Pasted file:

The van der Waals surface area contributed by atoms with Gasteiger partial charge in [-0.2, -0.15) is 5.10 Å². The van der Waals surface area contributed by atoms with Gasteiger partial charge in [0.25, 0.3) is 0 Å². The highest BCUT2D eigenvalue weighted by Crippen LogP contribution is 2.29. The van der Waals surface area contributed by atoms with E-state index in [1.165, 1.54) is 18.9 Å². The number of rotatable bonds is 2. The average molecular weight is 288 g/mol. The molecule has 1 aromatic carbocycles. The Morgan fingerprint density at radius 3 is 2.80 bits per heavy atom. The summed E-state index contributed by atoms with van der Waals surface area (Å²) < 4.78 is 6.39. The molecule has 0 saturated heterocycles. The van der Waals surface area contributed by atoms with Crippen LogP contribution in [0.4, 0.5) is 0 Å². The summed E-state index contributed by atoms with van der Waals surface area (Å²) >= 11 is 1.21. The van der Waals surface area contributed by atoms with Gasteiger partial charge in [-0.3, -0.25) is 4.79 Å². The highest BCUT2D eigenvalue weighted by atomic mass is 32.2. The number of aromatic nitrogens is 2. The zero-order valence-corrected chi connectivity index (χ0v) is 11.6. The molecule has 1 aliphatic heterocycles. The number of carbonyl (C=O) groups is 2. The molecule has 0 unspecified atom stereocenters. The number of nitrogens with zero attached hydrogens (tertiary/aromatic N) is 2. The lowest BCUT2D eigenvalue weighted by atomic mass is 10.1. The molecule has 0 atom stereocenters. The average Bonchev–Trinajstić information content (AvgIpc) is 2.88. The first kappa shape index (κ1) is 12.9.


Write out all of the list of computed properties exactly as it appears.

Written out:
The van der Waals surface area contributed by atoms with Gasteiger partial charge in [-0.2, -0.15) is 5.10 Å². The van der Waals surface area contributed by atoms with Gasteiger partial charge in [0.25, 0.3) is 0 Å². The highest BCUT2D eigenvalue weighted by Crippen LogP contribution is 2.29. The van der Waals surface area contributed by atoms with E-state index in [1.165, 1.54) is 18.9 Å². The number of rotatable bonds is 2. The average molecular weight is 288 g/mol. The molecule has 1 aromatic carbocycles. The Morgan fingerprint density at radius 3 is 2.80 bits per heavy atom. The summed E-state index contributed by atoms with van der Waals surface area (Å²) < 4.78 is 6.39. The molecule has 0 saturated heterocycles. The van der Waals surface area contributed by atoms with Crippen LogP contribution in [0.4, 0.5) is 0 Å². The summed E-state index contributed by atoms with van der Waals surface area (Å²) >= 11 is 1.21. The van der Waals surface area contributed by atoms with Gasteiger partial charge in [-0.3, -0.25) is 4.79 Å². The highest BCUT2D eigenvalue weighted by atomic mass is 32.2. The number of aromatic nitrogens is 2. The zero-order valence-corrected chi connectivity index (χ0v) is 11.6. The molecule has 1 aliphatic heterocycles. The number of carbonyl (C=O) groups is 2. The molecule has 0 unspecified atom stereocenters. The number of nitrogens with zero attached hydrogens (tertiary/aromatic N) is 2. The lowest BCUT2D eigenvalue weighted by atomic mass is 10.1. The molecule has 0 atom stereocenters. The average Bonchev–Trinajstić information content (AvgIpc) is 2.88. The first kappa shape index (κ1) is 12.9.